Or, as we see in the Crimea, self-determination turns territories into for-sale-to-the-highest-bidder self-loyalists. The individuals interviewed on TV said they thought the Russian government would give them more than the Ukrainian government had.

And isn’t that where unadulterated democracy inevitably leads?

The fact is, on paper democracy is by far the best form of government, but when sinful people, corrupt and self-serving take the reins of power, it doesn’t matter if they come to their position through socialism, communism, monarchy, dictatorship, or democracy, the results are the same.

So what’s the answer for Ukraine? There are parts in the eastern part of the country that have a similar majority of Russian-heritage citizens who have a desire to re-join Russia rather than work as a minority to make Ukraine successful. Should they be allowed to secede–something the US South was denied?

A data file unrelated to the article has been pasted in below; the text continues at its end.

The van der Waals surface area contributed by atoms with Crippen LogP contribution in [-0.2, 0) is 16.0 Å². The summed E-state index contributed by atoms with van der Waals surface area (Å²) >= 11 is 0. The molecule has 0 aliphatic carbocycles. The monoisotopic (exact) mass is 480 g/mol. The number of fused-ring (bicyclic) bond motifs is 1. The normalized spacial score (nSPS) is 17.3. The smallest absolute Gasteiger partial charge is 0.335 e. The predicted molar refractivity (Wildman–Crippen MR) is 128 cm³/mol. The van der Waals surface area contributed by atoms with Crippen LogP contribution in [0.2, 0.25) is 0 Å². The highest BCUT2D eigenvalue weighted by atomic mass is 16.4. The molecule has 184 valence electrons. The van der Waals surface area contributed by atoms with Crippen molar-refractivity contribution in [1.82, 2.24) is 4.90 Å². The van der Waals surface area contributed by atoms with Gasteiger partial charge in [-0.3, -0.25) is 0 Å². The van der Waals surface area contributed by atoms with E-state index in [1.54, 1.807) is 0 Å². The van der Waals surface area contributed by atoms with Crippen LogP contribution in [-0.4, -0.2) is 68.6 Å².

Or should Ukraine stand up to the Russian bully, with the international community at their backs, and a disdain for the wishes of the people living in the region in question?

Is democracy always right? Or is a “one nation” commitment always the legal, binding rule of law which takes precedence over all else? Who gets to decide?

In the US, ultimately it was the side that was strongest that decided. In Crimea, it would seem to be the same, though the results are exactly opposite to what happened in the US.

So is that the unspoken, underlying factor that still prevails in international affairs, no matter how much we pretend to be principled people? Might makes right.

And democracy? My guess is, self determination has become a pawn, a convenient slogan to trot out for the benefit of the western press in order to cover up Russian greed and exploitation.

If so, the next question is, will Crimea or Ukraine become the modern day Serbia or Poland that sparks a world wide conflict?

How is the Christian to respond to all this? That’s a question that needs to be explored a great deal more.

Published in: on March 25, 2014 at 7:33 pm  Comments (2)